Insulation

Around half of the energy used in an average Canberra home is for heating and cooling. By effectively insulating and draught-proofing your home you can reduce the amount of warmth escaping in winter and the amount of heat entering in summer. This will make your home more comfortable, reduce your heating and cooling bills and help to reduce greenhouse gas emissions.

  • Good insulation in your roof, walls and floor will keep your home cooler in summer and warmer in winter, and could save you up to $100 every year. Start with the roof first as you can lose up to 40% of the heat in your home through the roof; 20% through walls and up to 15% through the floor.
  • The higher the R-value (Thermal Resistance) of insulation the more it slows heat flow and the better it insulates. R5 is recommended for the ceiling; R2 in the walls and under suspended floors or around slab edges.
  • There are two types of insulation products (bulk and reflective) that work in different ways. Seek advice from an insulation retailer to help you choose the right type of insulation product for your situation.
  • When building or renovating, install high R-value wall insulation.
  • Double glazing can reduce heat losses through windows by 40 to 60 per cent.

Tips for installation

  • Ensure that anyone who installs loose-fill or batt-type insulation does not compromise the fire safety of recessed lights. See this Insulation Warning  and Foil Insulation  information provided by the ACT Planning and Land Authority.
  • Have your wiring inspected by a licensed electrician to ensure it can be safely covered by insulation and ask about the mandatory clearances around light fittings and transformers.
  • Make sure your insulation installer is trained to meet relevant Australian Standards and that they certify your installation meets relevant Australian Standards.
  • Gaps in insulation can significantly reduce the effectiveness of insulation. However safety clearances must be left around exhaust fans, hot flues, recessed light fittings, transformers, etc.
  • Batt type insulation, when expanded to its natural thickness, should fit snugly between ceiling joists and be kept clear of recessed light fittings.
  • Reflective foil requires a still air gap of at least 25mm between it and the associated surface.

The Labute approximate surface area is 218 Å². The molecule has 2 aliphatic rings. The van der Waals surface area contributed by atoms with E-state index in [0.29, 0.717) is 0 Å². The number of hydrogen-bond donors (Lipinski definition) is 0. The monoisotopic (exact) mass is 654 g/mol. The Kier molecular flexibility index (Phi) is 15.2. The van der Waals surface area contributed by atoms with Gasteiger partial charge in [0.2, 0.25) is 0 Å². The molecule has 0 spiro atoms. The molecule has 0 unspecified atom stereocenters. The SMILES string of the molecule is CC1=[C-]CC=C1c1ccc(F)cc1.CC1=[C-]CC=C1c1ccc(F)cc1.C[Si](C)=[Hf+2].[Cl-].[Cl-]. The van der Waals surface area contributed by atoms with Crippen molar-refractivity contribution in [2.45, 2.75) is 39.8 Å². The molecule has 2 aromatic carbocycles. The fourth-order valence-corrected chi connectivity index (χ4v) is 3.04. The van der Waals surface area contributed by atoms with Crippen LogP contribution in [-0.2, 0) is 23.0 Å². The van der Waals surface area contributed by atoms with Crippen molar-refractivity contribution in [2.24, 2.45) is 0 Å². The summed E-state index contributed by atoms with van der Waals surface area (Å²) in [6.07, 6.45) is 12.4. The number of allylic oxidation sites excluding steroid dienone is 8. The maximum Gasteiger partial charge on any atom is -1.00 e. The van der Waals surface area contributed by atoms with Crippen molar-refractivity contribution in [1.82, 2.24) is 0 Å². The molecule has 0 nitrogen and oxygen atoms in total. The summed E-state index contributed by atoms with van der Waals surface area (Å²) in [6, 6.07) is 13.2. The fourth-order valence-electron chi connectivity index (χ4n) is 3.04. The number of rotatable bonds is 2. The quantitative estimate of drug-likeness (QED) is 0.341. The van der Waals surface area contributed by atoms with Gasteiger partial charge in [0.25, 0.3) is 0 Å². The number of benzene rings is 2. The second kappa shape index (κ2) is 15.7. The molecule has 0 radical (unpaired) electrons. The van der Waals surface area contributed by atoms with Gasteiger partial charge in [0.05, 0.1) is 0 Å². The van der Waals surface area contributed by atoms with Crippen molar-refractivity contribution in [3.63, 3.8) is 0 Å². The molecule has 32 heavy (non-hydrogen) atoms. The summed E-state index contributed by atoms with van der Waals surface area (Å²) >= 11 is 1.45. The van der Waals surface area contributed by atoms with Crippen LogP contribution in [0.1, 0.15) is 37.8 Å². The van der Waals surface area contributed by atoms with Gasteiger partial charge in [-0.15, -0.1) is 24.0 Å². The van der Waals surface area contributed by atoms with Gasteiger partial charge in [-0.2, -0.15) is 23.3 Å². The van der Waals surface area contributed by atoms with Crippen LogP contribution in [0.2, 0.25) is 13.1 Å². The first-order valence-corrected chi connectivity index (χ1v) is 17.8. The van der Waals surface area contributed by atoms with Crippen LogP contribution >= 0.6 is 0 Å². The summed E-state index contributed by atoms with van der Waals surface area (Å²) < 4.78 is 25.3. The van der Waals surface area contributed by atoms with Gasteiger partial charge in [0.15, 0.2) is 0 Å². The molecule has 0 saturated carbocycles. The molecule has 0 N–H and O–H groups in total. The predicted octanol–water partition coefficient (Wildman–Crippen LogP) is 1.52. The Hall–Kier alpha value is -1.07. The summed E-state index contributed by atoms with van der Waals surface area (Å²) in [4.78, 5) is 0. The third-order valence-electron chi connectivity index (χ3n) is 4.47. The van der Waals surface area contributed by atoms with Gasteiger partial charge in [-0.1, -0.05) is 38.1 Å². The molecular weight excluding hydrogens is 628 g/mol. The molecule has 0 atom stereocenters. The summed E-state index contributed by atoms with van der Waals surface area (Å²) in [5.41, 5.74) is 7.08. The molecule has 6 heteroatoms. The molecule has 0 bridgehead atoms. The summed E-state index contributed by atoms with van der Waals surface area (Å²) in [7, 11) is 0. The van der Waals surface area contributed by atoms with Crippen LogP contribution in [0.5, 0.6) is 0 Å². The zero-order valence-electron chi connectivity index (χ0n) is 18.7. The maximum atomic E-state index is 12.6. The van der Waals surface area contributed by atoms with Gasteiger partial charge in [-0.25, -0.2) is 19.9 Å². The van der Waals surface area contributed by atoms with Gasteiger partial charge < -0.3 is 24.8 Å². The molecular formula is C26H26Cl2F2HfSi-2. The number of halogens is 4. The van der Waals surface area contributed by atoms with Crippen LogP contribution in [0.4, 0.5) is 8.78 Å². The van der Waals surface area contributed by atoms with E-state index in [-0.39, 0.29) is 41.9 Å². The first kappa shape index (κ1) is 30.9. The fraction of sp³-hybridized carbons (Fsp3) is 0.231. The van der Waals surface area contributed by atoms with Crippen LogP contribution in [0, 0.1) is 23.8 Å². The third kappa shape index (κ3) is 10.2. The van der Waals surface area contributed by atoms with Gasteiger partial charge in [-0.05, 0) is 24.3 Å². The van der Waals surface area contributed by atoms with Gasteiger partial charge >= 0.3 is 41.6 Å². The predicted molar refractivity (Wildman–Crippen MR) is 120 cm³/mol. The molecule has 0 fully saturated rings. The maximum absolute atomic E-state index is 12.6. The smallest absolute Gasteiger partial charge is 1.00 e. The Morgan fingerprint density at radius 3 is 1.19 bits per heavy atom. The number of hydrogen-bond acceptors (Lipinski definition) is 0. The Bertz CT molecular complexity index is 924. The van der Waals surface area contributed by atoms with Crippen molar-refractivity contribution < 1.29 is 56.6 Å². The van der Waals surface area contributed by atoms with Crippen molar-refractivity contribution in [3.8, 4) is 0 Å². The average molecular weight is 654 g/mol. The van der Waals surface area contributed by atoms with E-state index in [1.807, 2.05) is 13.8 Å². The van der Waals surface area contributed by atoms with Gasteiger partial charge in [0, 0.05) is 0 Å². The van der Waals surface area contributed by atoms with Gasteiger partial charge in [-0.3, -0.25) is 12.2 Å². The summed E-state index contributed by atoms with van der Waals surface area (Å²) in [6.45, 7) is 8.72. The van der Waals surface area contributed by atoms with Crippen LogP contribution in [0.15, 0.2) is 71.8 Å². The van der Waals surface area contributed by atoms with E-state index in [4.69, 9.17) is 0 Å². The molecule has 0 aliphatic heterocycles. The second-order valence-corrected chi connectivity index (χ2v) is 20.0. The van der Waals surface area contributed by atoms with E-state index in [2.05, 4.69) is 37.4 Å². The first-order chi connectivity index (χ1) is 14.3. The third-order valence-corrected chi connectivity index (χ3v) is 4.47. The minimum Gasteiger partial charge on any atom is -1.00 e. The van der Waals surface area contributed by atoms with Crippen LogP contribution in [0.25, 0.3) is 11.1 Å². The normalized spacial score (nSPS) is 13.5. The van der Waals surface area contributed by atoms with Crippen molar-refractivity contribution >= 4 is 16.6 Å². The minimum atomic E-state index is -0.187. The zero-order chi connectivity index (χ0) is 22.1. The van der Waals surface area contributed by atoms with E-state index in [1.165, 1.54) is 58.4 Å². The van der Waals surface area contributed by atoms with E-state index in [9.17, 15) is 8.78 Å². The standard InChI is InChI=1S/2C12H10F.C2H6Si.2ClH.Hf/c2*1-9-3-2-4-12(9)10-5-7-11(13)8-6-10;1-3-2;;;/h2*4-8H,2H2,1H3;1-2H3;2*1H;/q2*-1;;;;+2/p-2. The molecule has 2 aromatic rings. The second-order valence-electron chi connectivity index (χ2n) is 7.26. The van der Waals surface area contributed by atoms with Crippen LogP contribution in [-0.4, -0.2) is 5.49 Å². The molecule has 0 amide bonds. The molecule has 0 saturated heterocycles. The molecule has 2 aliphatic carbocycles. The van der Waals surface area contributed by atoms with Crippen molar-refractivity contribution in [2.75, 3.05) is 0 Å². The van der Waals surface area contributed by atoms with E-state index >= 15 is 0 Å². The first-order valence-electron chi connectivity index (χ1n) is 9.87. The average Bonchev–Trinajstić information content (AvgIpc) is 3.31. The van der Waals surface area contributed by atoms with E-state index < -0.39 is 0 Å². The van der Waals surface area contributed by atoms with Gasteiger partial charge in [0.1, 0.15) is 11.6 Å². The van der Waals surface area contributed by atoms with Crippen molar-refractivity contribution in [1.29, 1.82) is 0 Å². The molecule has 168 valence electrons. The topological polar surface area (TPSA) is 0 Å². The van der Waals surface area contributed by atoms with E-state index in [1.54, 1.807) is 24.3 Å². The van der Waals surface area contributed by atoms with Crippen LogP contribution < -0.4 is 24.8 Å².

• Loose-fill or blow-in insulation should be sprayed with a sealant to reduce disturbance from breezes in the ceiling cavity. It should also be kept clear of recessed light fittings and exhaust fans.

Make good use of window treatments

Lined curtains and properly fitted blinds with box pelmets can seal in the warmth in winter and keep the heat out in summer. In winter, open them during the day and close them at night to cut your heating bill by up to 10%. In summer, close curtains, blinds, windows and doors during the day and open them in the evening when temperatures fall to let evening breezes cool your home naturally.

  • Maximise heat control with close-fitting lined curtains and blinds.
  • Ensure your curtains go all the way to the floor and wrap to the wall on either side of your window.
  • Line your curtains with ‘blockout’ backing to prevent radiant loss (and reduce summer gain).
  • Use tightly woven materials, trapping air in as many layers as possible.
  • Install box pelmets to reduce the air circulation around your windows.
  • When selecting blinds, consider those with built-in air cavities and ensure they fit snugly to the window frame.

Seal cracks and gaps

Cracks and gaps in houses can account for 10% to 15% of heat loss.

  • The smoke from an incense stick held near your doors and windows on a windy night can quickly show up any gaps that need filling.
  • Installing draught excluders under doors, foam strips around windows and sealing around skirting boards and architraves are often the most cost effective ways to improve how warm your home feels.
  • Fit draught seals to the base of doors and weather strips to door jambs.
  • Seal up any unnecessary permanent vents (often found in the walls and ceilings of old homes) unless you are using unflued gas heaters.
  • Fit covers on exhaust fans which vent straight into the roof. These open when the fan is in use but stop draughts at other times.

More information